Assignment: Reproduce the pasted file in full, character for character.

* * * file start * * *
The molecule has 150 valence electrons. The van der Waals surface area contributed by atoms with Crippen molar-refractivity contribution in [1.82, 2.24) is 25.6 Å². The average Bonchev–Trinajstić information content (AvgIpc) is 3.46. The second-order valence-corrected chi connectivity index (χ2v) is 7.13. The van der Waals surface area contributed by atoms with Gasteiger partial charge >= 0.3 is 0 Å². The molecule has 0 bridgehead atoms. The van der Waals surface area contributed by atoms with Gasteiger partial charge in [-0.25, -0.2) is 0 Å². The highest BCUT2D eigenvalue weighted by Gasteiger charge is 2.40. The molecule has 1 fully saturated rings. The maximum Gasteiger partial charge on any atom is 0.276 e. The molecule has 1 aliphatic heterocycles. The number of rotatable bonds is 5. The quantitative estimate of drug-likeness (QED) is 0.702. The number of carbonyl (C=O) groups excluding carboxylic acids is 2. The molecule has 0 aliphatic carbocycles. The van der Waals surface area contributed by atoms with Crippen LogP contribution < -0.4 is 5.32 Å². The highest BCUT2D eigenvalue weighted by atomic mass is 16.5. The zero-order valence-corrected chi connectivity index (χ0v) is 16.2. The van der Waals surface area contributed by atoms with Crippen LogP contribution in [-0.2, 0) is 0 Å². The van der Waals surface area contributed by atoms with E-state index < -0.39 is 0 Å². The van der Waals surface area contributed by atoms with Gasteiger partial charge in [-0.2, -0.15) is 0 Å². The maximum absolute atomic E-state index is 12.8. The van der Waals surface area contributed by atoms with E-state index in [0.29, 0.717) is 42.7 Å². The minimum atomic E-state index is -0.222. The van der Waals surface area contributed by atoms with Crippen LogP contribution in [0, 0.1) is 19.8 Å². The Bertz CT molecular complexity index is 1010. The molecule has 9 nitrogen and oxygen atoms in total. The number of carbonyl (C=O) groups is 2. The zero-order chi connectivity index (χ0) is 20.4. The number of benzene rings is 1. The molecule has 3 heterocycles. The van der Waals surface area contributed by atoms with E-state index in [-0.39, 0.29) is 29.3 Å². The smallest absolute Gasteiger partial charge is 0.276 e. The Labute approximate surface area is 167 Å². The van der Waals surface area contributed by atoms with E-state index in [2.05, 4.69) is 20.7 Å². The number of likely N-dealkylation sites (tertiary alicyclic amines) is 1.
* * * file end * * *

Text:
The molecule has 150 valence electrons. The van der Waals surface area contributed by atoms with Crippen molar-refractivity contribution in [1.82, 2.24) is 25.6 Å². The average Bonchev–Trinajstić information content (AvgIpc) is 3.46. The second-order valence-corrected chi connectivity index (χ2v) is 7.13. The van der Waals surface area contributed by atoms with Gasteiger partial charge >= 0.3 is 0 Å². The molecule has 0 bridgehead atoms. The van der Waals surface area contributed by atoms with Gasteiger partial charge in [-0.25, -0.2) is 0 Å². The highest BCUT2D eigenvalue weighted by Gasteiger charge is 2.40. The molecule has 1 fully saturated rings. The maximum Gasteiger partial charge on any atom is 0.276 e. The molecule has 1 aliphatic heterocycles. The number of rotatable bonds is 5. The quantitative estimate of drug-likeness (QED) is 0.702. The number of carbonyl (C=O) groups excluding carboxylic acids is 2. The molecule has 0 aliphatic carbocycles. The van der Waals surface area contributed by atoms with Crippen LogP contribution < -0.4 is 5.32 Å². The highest BCUT2D eigenvalue weighted by atomic mass is 16.5. The zero-order valence-corrected chi connectivity index (χ0v) is 16.2. The van der Waals surface area contributed by atoms with Crippen LogP contribution in [-0.2, 0) is 0 Å². The van der Waals surface area contributed by atoms with E-state index < -0.39 is 0 Å². The van der Waals surface area contributed by atoms with Gasteiger partial charge in [-0.2, -0.15) is 0 Å². The maximum absolute atomic E-state index is 12.8. The van der Waals surface area contributed by atoms with E-state index in [0.29, 0.717) is 42.7 Å². The minimum atomic E-state index is -0.222. The van der Waals surface area contributed by atoms with Crippen LogP contribution in [0, 0.1) is 19.8 Å². The Bertz CT molecular complexity index is 1010. The molecule has 9 nitrogen and oxygen atoms in total. The number of carbonyl (C=O) groups is 2. The zero-order chi connectivity index (χ0) is 20.4. The number of benzene rings is 1. The molecule has 3 heterocycles. The van der Waals surface area contributed by atoms with E-state index in [-0.39, 0.29) is 29.3 Å². The smallest absolute Gasteiger partial charge is 0.276 e. The Labute approximate surface area is 167 Å². The van der Waals surface area contributed by atoms with E-state index in [2.05, 4.69) is 20.7 Å². The number of likely N-dealkylation sites (tertiary alicyclic amines) is 1.